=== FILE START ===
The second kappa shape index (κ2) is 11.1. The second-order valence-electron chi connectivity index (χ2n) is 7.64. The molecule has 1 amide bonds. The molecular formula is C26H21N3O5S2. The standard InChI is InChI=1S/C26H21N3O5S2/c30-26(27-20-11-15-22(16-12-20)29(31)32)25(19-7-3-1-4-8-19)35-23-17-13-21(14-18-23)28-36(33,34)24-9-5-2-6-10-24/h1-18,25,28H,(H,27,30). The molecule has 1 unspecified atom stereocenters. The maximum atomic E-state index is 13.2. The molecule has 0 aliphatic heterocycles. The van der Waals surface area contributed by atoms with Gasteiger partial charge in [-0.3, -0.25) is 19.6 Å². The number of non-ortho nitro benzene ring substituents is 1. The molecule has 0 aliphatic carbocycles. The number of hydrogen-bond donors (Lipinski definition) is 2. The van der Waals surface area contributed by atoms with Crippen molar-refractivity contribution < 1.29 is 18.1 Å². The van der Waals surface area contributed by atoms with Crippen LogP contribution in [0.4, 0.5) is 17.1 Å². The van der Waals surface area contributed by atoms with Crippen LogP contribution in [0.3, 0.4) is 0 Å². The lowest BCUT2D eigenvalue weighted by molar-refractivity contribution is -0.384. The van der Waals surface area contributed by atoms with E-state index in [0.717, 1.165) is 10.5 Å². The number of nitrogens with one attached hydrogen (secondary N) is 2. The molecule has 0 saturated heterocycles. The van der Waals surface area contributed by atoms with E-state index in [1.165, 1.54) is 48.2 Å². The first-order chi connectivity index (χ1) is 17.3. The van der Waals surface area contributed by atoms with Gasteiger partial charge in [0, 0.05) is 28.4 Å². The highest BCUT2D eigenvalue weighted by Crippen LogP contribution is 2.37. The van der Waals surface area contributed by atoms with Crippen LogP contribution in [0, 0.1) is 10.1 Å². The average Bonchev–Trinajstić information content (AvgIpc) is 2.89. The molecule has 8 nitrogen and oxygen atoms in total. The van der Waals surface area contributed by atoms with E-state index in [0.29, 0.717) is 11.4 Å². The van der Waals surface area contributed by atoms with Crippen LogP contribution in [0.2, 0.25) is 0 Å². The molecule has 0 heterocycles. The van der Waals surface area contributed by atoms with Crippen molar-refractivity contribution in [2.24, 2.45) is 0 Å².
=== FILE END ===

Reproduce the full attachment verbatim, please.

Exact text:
The second kappa shape index (κ2) is 11.1. The second-order valence-electron chi connectivity index (χ2n) is 7.64. The molecule has 1 amide bonds. The molecular formula is C26H21N3O5S2. The standard InChI is InChI=1S/C26H21N3O5S2/c30-26(27-20-11-15-22(16-12-20)29(31)32)25(19-7-3-1-4-8-19)35-23-17-13-21(14-18-23)28-36(33,34)24-9-5-2-6-10-24/h1-18,25,28H,(H,27,30). The molecule has 1 unspecified atom stereocenters. The maximum atomic E-state index is 13.2. The molecule has 0 aliphatic heterocycles. The van der Waals surface area contributed by atoms with Gasteiger partial charge in [-0.3, -0.25) is 19.6 Å². The number of non-ortho nitro benzene ring substituents is 1. The molecule has 0 aliphatic carbocycles. The number of hydrogen-bond donors (Lipinski definition) is 2. The van der Waals surface area contributed by atoms with Crippen molar-refractivity contribution < 1.29 is 18.1 Å². The van der Waals surface area contributed by atoms with Crippen LogP contribution in [0.4, 0.5) is 17.1 Å². The van der Waals surface area contributed by atoms with Crippen LogP contribution in [0.3, 0.4) is 0 Å². The lowest BCUT2D eigenvalue weighted by molar-refractivity contribution is -0.384. The van der Waals surface area contributed by atoms with E-state index in [0.717, 1.165) is 10.5 Å². The number of nitrogens with one attached hydrogen (secondary N) is 2. The molecule has 0 saturated heterocycles. The van der Waals surface area contributed by atoms with E-state index in [1.165, 1.54) is 48.2 Å². The first-order chi connectivity index (χ1) is 17.3. The van der Waals surface area contributed by atoms with Gasteiger partial charge in [0, 0.05) is 28.4 Å². The highest BCUT2D eigenvalue weighted by Crippen LogP contribution is 2.37. The van der Waals surface area contributed by atoms with Crippen LogP contribution in [0, 0.1) is 10.1 Å². The average Bonchev–Trinajstić information content (AvgIpc) is 2.89. The molecule has 8 nitrogen and oxygen atoms in total. The van der Waals surface area contributed by atoms with E-state index in [0.29, 0.717) is 11.4 Å². The van der Waals surface area contributed by atoms with Crippen LogP contribution in [0.2, 0.25) is 0 Å². The molecule has 0 heterocycles. The van der Waals surface area contributed by atoms with Crippen molar-refractivity contribution in [2.24, 2.45) is 0 Å².